Uber and Queensland Tourism have launched a next-level submarine ride service at the Great Barrier Reef and named it like a boss: scUber. If you thought Uber Black was posh, this is a whole different ball game.
The short-term service will give tourists the opportunity to win or buy a unique experience to explore the reef. Just like when you tried to order Uber puppies, the rides are in limited supply so you’ll have to move fast and have some serious cash ready to spend.
The $3000 ride includes a helicopter trip to and from the reef for two people plus an hour ride on the scUber submarine through one of the most beautiful destinations in the world. You’ll get to see incredible marine life like giant clams while speeding through the sweet Queensland ocean. In even better news, you don’t need a diving license to get this adrenaline fix.
So, if you happen to find yourself in Port Douglas, Cairns or Palm Cove from June 9 to 18, download the Uber app and start your search. Gladstone riders will be able to request a ride from 27 May until the 3 June. The company is also giving away a trip to one duo from the USA, Canada, United Kingdom, France, New Zealand and Australia.
Susan Anderson, regional general manager of Uber, Australia and New Zealand, said in a statement the move was to create advocates of the reef and allow people to see the destination in a unique way. “Uber is committed to harnessing the power of technology for good. We are proud to partner with Queensland to help showcase the reef to the world with the launch of scUber,” she said.
Uber also announced it will donate the same value of each ride to Citizens of the Great Barrier Reef, which works to conserve and protect the reef. It will also donate $100,000 to support several of the organisation’s initiatives including their Reef Tracks program and the Great Reef Census.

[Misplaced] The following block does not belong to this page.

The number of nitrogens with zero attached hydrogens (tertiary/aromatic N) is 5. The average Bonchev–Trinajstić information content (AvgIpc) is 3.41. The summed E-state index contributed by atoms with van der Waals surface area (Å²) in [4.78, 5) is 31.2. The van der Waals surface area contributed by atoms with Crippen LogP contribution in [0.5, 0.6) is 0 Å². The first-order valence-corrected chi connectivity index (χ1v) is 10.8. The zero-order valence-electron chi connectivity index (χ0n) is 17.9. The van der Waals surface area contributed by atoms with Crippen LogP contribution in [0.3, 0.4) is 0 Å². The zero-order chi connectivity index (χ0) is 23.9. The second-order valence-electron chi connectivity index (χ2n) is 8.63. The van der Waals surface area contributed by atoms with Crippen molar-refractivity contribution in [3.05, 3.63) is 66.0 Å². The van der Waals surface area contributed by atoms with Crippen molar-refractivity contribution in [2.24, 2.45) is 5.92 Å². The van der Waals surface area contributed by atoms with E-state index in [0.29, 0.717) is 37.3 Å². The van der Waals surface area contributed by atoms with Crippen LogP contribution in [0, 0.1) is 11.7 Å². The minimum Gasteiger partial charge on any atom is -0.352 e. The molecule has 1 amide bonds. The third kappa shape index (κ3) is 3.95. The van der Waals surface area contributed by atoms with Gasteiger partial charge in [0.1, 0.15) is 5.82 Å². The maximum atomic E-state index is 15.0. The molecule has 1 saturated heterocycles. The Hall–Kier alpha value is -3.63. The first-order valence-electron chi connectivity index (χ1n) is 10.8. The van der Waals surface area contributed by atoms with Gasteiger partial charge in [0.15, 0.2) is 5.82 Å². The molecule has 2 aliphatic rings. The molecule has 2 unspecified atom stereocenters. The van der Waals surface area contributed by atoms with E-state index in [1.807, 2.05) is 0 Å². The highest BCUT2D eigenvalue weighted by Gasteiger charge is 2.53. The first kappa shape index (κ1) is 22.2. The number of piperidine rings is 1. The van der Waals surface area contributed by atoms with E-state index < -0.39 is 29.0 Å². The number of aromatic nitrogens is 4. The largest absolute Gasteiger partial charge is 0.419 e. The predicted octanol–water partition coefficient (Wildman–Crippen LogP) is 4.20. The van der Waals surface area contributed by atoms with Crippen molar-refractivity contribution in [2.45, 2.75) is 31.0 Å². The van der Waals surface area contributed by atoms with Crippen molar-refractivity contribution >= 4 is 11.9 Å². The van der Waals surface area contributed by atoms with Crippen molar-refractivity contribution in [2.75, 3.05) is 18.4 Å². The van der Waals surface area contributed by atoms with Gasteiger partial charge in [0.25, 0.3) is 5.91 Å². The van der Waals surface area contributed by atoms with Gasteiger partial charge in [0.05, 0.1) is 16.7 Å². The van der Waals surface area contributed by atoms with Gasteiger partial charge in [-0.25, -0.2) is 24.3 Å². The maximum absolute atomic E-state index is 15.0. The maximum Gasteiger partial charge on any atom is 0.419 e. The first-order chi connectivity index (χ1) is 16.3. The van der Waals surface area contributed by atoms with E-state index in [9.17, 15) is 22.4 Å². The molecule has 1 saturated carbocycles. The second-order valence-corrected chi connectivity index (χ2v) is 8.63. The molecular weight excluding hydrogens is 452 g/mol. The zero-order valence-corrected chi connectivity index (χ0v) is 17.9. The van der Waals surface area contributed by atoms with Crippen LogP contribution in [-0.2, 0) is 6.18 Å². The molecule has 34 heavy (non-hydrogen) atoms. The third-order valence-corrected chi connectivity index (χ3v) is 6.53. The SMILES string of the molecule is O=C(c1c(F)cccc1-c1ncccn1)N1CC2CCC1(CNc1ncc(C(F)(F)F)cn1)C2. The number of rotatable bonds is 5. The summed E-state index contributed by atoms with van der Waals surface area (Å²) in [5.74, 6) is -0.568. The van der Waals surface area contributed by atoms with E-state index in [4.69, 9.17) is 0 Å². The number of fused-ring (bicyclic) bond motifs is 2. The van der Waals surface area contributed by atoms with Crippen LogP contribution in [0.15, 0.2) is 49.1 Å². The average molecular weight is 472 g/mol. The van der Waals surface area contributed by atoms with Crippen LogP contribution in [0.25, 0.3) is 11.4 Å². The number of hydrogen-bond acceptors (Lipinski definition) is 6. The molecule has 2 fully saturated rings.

“Uber is committed to harnessing the power of technology for good. By partnering with Citizens, who share our tech and data-driven approach, we can work together to raise awareness and protect this global icon so that it can be enjoyed by future generations for years to come,” Anderson said.
The Great Barrier Reef, which covers an area of 348,000 square kilometres, was protected as a World Heritage site in 1981, according to UNESCO.
The world’s most extensive coral reef system is being seriously affected by climate change. In 2016, one-third of its thousands of reefs were killed from a severe heat wave. In 2017, a devastating bleaching event killed even more of the reef. The reef is also struggling with an outbreak of coral-eating crown-of-thorns starfish along with large amounts of pesticide and nitrogen run off from nearby farms into the reef. Last year, the Australian government pledged $500 million to help save the struggling natural icon.